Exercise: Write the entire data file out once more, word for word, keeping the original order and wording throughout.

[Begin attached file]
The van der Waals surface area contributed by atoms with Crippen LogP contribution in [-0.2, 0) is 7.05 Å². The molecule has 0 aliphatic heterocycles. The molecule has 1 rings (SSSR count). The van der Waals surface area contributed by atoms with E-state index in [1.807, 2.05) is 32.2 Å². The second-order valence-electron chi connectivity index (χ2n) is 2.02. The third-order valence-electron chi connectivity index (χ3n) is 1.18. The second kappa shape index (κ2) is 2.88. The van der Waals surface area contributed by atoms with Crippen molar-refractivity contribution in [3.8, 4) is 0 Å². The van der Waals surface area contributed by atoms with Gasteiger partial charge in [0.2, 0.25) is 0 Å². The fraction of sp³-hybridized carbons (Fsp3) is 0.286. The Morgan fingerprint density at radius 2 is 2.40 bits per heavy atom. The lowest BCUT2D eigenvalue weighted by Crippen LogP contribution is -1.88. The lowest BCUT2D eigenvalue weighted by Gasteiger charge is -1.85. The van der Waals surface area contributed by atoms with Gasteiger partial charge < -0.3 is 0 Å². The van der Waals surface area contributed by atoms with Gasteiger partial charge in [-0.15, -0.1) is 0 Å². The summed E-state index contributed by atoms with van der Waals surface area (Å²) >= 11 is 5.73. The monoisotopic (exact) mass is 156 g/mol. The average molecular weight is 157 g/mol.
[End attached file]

The van der Waals surface area contributed by atoms with Crippen LogP contribution in [-0.2, 0) is 7.05 Å². The molecule has 0 aliphatic heterocycles. The molecule has 1 rings (SSSR count). The van der Waals surface area contributed by atoms with E-state index in [1.807, 2.05) is 32.2 Å². The second-order valence-electron chi connectivity index (χ2n) is 2.02. The third-order valence-electron chi connectivity index (χ3n) is 1.18. The second kappa shape index (κ2) is 2.88. The van der Waals surface area contributed by atoms with Crippen molar-refractivity contribution in [3.8, 4) is 0 Å². The van der Waals surface area contributed by atoms with Gasteiger partial charge in [0.2, 0.25) is 0 Å². The fraction of sp³-hybridized carbons (Fsp3) is 0.286. The Morgan fingerprint density at radius 2 is 2.40 bits per heavy atom. The lowest BCUT2D eigenvalue weighted by Crippen LogP contribution is -1.88. The lowest BCUT2D eigenvalue weighted by Gasteiger charge is -1.85. The van der Waals surface area contributed by atoms with Gasteiger partial charge < -0.3 is 0 Å². The van der Waals surface area contributed by atoms with Gasteiger partial charge in [-0.15, -0.1) is 0 Å². The summed E-state index contributed by atoms with van der Waals surface area (Å²) >= 11 is 5.73. The monoisotopic (exact) mass is 156 g/mol. The average molecular weight is 157 g/mol.